Helpful Answer (11)
Reply to Penguina
MeDolly Dec 15, 2023
Keep moving forward, I am glad that you are pursuing placement.

Wishing you the very best!
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I don't want to sound mean but I think you're in great denial about your husband when you state in your first sentence that your husband "can manage most activity" yet you go on to say that he stutter steps, crashes into door frames and furniture, has constant tremors, makes messes when eating or drinking, is incontinent both ways, loses track of time, messes up his phone, and loses the car keys.
So what activities exactly can he still manage?
When someone's full-time care starts to take its toll on the caregiver's health it is time to reevaluate the situation and look for other alternatives for all involved.
And for you that may look like hiring some full-time help to come in and help you and your husband so you get some much needed breaks, or it may look like finding the appropriate facility for your husband where he will receive the 24/7 care he requires and you can get back to just being his wife and advocate and not his caregiver.
You do not want to be in the statistic of 40% of caregivers dying before their loved one with dementia does do you? So please do what you know must be done to prevent that from happening.
Helpful Answer (10)
Reply to funkygrandma59
Penguina Dec 10, 2023
😕Wow. Talk about being slapped silly. I look back at what I wrote and see how ignorant I sound. I said he manages most things because he still bathes and dresses himself, still goes to the bathroom by himself but wears a diaper at night with some accidents during the day if he doesn’t get to the bathroom fast enough, he moves around the house unassisted but he does misjudge doorways and furniture with the Rollator. He has the freezing and stutter steps common to PD but he is still mobile - an improvement from the wheelchair I was told he would never get out of. Is it his fantasy world? Should I encourage him in trying to remain as independent as possible for as long as he can?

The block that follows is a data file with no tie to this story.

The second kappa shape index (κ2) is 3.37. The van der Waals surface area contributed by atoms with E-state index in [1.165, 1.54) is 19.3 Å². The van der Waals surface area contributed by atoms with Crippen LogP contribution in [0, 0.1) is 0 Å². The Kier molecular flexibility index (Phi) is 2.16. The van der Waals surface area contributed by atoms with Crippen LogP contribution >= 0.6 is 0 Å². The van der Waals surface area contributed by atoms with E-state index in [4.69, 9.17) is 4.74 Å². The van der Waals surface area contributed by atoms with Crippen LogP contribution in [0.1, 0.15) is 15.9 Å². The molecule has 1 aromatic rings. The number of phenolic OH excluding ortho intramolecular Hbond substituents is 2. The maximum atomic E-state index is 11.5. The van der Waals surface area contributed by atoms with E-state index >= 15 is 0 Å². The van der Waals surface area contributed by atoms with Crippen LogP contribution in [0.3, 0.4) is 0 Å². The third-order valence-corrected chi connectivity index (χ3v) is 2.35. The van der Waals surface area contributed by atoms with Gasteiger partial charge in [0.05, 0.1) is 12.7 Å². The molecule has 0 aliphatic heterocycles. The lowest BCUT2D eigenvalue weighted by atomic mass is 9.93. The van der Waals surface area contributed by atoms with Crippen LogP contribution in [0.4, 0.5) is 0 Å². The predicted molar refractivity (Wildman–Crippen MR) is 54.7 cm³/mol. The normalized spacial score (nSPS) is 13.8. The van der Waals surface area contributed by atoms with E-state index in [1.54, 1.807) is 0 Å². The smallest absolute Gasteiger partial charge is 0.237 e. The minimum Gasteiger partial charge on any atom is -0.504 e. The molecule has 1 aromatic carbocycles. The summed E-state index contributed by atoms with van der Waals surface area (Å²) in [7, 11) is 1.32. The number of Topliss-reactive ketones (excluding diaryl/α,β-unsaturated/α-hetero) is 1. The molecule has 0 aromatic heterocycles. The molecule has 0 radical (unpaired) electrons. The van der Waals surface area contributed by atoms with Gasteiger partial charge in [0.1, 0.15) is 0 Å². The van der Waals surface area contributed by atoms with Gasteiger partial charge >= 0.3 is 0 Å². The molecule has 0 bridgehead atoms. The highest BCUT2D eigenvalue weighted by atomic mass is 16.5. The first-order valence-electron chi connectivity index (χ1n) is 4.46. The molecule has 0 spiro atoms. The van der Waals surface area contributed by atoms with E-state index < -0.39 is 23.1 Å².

I know I am fighting to make his current condition acceptable because it is actually an improvement.
He was in a facility for 3 months and they did zero rehab with him leaving him laying in bed 24/7 not even getting up to use the bathroom, not bathing him, he lost 40 pounds, he deteriorated terribly before my eyes so I pulled him out of the place. Thus my hesitancy about putting him in a facility again.
I am mourning the loss of the smartest person I ever met.
Thank you to everyone who took the time to give me such valuable feedback. You showed me love and understanding that only those who have been there can do. I’m crying now because I know you are all right. My first step is to get him into PT while I consult an elder law attorney and a social worker to start the process of placing him in a care facility.
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If he’s having all these issues, he is not “managing most activity”.

You can’t keep this up. At this rate you’ll die before he does. You need full-time care at home or a facility.
Helpful Answer (8)
Reply to LoopyLoo

I am sorry to say he is way beyond doing "Most Activities Himself". You are living his fantasy.

Please look into placing him before you burn out completely, don't do this to yourself. Accept the truth and move forward.

Sending support your way.
Helpful Answer (8)
Reply to MeDolly

My husband has Parkinson as well but no dementia and still fairly independent, dressing, meds, no incontinence ever, yet uses walker mostly, does not have falls but I am well aware how Parkinson’s disease progresses. Don’t know much about Lewy body except it progresses faster.
During Covid I asked SW what if I needed to go to hospital?
They would take him as well and provide facility. Right now as plan B I have few people who would stay with him at home for a day or longer, before he can go to respite facility.
He is great with planning, has everything arranged just in case. There are private one which will arrange everything fairly quickly.